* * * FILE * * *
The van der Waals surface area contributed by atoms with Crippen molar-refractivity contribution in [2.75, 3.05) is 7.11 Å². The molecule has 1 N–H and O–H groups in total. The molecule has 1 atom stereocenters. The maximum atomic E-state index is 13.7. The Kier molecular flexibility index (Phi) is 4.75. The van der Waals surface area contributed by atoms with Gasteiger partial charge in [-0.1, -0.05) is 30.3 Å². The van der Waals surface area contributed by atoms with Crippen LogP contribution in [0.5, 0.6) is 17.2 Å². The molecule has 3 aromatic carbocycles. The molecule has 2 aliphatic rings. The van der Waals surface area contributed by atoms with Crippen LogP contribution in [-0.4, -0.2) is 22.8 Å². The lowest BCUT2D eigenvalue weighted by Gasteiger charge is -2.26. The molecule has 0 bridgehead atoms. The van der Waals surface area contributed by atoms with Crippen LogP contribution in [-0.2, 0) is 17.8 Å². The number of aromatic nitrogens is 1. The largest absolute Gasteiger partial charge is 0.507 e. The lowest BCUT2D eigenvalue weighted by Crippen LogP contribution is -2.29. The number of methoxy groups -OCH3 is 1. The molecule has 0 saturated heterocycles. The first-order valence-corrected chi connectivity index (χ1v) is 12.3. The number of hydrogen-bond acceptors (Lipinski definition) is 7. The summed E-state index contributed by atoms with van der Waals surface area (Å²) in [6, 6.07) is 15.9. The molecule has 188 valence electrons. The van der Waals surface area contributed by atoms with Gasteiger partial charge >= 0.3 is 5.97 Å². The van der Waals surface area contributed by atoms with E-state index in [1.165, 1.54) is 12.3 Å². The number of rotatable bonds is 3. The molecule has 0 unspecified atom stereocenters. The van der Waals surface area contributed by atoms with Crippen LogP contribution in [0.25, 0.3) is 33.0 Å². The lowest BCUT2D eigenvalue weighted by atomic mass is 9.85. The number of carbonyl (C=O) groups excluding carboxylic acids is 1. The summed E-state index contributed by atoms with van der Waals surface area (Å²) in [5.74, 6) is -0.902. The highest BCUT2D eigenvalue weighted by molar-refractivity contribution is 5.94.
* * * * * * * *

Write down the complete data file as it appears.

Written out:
The van der Waals surface area contributed by atoms with Crippen molar-refractivity contribution in [2.75, 3.05) is 7.11 Å². The molecule has 1 N–H and O–H groups in total. The molecule has 1 atom stereocenters. The maximum atomic E-state index is 13.7. The Kier molecular flexibility index (Phi) is 4.75. The van der Waals surface area contributed by atoms with Gasteiger partial charge in [-0.1, -0.05) is 30.3 Å². The van der Waals surface area contributed by atoms with Crippen LogP contribution in [0.5, 0.6) is 17.2 Å². The molecule has 3 aromatic carbocycles. The molecule has 2 aliphatic rings. The van der Waals surface area contributed by atoms with Crippen LogP contribution in [-0.4, -0.2) is 22.8 Å². The lowest BCUT2D eigenvalue weighted by Gasteiger charge is -2.26. The molecule has 0 bridgehead atoms. The van der Waals surface area contributed by atoms with Crippen LogP contribution in [-0.2, 0) is 17.8 Å². The number of aromatic nitrogens is 1. The largest absolute Gasteiger partial charge is 0.507 e. The lowest BCUT2D eigenvalue weighted by Crippen LogP contribution is -2.29. The number of methoxy groups -OCH3 is 1. The molecule has 0 saturated heterocycles. The first-order valence-corrected chi connectivity index (χ1v) is 12.3. The number of hydrogen-bond acceptors (Lipinski definition) is 7. The summed E-state index contributed by atoms with van der Waals surface area (Å²) in [6, 6.07) is 15.9. The molecule has 188 valence electrons. The van der Waals surface area contributed by atoms with Gasteiger partial charge >= 0.3 is 5.97 Å². The van der Waals surface area contributed by atoms with E-state index in [1.165, 1.54) is 12.3 Å². The number of rotatable bonds is 3. The molecule has 0 unspecified atom stereocenters. The van der Waals surface area contributed by atoms with Crippen LogP contribution in [0.25, 0.3) is 33.0 Å². The lowest BCUT2D eigenvalue weighted by atomic mass is 9.85. The number of carbonyl (C=O) groups excluding carboxylic acids is 1. The summed E-state index contributed by atoms with van der Waals surface area (Å²) in [5.74, 6) is -0.902. The highest BCUT2D eigenvalue weighted by molar-refractivity contribution is 5.94.